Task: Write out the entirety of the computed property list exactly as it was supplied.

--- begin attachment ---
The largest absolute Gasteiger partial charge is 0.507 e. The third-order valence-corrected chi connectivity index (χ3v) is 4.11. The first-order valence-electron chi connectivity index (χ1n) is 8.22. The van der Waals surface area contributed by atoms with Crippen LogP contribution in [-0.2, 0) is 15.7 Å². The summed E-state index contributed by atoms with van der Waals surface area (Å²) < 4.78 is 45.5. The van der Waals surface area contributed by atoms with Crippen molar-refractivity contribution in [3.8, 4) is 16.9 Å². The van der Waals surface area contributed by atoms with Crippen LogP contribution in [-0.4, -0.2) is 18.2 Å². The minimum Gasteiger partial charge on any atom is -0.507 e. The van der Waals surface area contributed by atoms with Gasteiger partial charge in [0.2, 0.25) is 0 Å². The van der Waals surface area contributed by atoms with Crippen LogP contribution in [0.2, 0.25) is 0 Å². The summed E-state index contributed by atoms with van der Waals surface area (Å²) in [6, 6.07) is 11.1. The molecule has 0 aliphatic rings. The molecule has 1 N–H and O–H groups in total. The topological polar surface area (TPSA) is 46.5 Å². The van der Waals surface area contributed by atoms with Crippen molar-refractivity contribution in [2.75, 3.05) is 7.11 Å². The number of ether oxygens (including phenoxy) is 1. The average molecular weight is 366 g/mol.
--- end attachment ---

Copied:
The largest absolute Gasteiger partial charge is 0.507 e. The third-order valence-corrected chi connectivity index (χ3v) is 4.11. The first-order valence-electron chi connectivity index (χ1n) is 8.22. The van der Waals surface area contributed by atoms with Crippen LogP contribution in [-0.2, 0) is 15.7 Å². The summed E-state index contributed by atoms with van der Waals surface area (Å²) < 4.78 is 45.5. The van der Waals surface area contributed by atoms with Crippen molar-refractivity contribution in [3.8, 4) is 16.9 Å². The van der Waals surface area contributed by atoms with Crippen LogP contribution in [-0.4, -0.2) is 18.2 Å². The minimum Gasteiger partial charge on any atom is -0.507 e. The van der Waals surface area contributed by atoms with Gasteiger partial charge in [0.2, 0.25) is 0 Å². The van der Waals surface area contributed by atoms with Crippen LogP contribution in [0.2, 0.25) is 0 Å². The summed E-state index contributed by atoms with van der Waals surface area (Å²) in [6, 6.07) is 11.1. The molecule has 0 aliphatic rings. The molecule has 1 N–H and O–H groups in total. The topological polar surface area (TPSA) is 46.5 Å². The van der Waals surface area contributed by atoms with Crippen molar-refractivity contribution in [2.75, 3.05) is 7.11 Å². The number of ether oxygens (including phenoxy) is 1. The average molecular weight is 366 g/mol.